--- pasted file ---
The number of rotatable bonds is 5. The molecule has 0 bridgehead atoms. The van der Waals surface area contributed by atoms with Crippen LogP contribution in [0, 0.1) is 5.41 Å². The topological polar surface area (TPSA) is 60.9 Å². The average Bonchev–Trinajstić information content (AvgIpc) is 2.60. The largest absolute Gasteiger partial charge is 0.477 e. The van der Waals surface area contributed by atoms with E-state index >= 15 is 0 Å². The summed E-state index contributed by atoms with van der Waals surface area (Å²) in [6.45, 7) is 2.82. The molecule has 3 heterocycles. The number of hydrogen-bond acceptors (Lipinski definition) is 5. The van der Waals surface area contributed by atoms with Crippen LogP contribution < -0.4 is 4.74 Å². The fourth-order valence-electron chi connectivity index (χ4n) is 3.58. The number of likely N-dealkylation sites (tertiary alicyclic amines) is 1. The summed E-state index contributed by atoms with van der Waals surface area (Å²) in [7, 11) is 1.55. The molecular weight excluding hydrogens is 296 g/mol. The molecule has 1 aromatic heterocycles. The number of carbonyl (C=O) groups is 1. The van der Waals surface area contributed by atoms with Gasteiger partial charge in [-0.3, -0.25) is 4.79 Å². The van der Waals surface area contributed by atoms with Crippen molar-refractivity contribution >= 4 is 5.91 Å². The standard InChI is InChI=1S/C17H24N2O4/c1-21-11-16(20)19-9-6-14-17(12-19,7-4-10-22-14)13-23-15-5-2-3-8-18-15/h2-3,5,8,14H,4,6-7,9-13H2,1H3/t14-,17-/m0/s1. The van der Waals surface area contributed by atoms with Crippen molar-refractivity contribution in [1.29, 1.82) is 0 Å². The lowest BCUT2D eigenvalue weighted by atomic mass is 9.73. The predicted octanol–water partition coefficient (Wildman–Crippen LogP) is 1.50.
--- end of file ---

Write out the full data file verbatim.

The number of rotatable bonds is 5. The molecule has 0 bridgehead atoms. The van der Waals surface area contributed by atoms with Crippen LogP contribution in [0, 0.1) is 5.41 Å². The topological polar surface area (TPSA) is 60.9 Å². The average Bonchev–Trinajstić information content (AvgIpc) is 2.60. The largest absolute Gasteiger partial charge is 0.477 e. The van der Waals surface area contributed by atoms with E-state index >= 15 is 0 Å². The summed E-state index contributed by atoms with van der Waals surface area (Å²) in [6.45, 7) is 2.82. The molecule has 3 heterocycles. The number of hydrogen-bond acceptors (Lipinski definition) is 5. The van der Waals surface area contributed by atoms with Crippen LogP contribution < -0.4 is 4.74 Å². The fourth-order valence-electron chi connectivity index (χ4n) is 3.58. The number of likely N-dealkylation sites (tertiary alicyclic amines) is 1. The summed E-state index contributed by atoms with van der Waals surface area (Å²) in [7, 11) is 1.55. The molecular weight excluding hydrogens is 296 g/mol. The molecule has 1 aromatic heterocycles. The number of carbonyl (C=O) groups is 1. The van der Waals surface area contributed by atoms with Gasteiger partial charge in [-0.3, -0.25) is 4.79 Å². The van der Waals surface area contributed by atoms with Crippen molar-refractivity contribution >= 4 is 5.91 Å². The standard InChI is InChI=1S/C17H24N2O4/c1-21-11-16(20)19-9-6-14-17(12-19,7-4-10-22-14)13-23-15-5-2-3-8-18-15/h2-3,5,8,14H,4,6-7,9-13H2,1H3/t14-,17-/m0/s1. The van der Waals surface area contributed by atoms with Crippen molar-refractivity contribution in [1.29, 1.82) is 0 Å². The lowest BCUT2D eigenvalue weighted by atomic mass is 9.73. The predicted octanol–water partition coefficient (Wildman–Crippen LogP) is 1.50.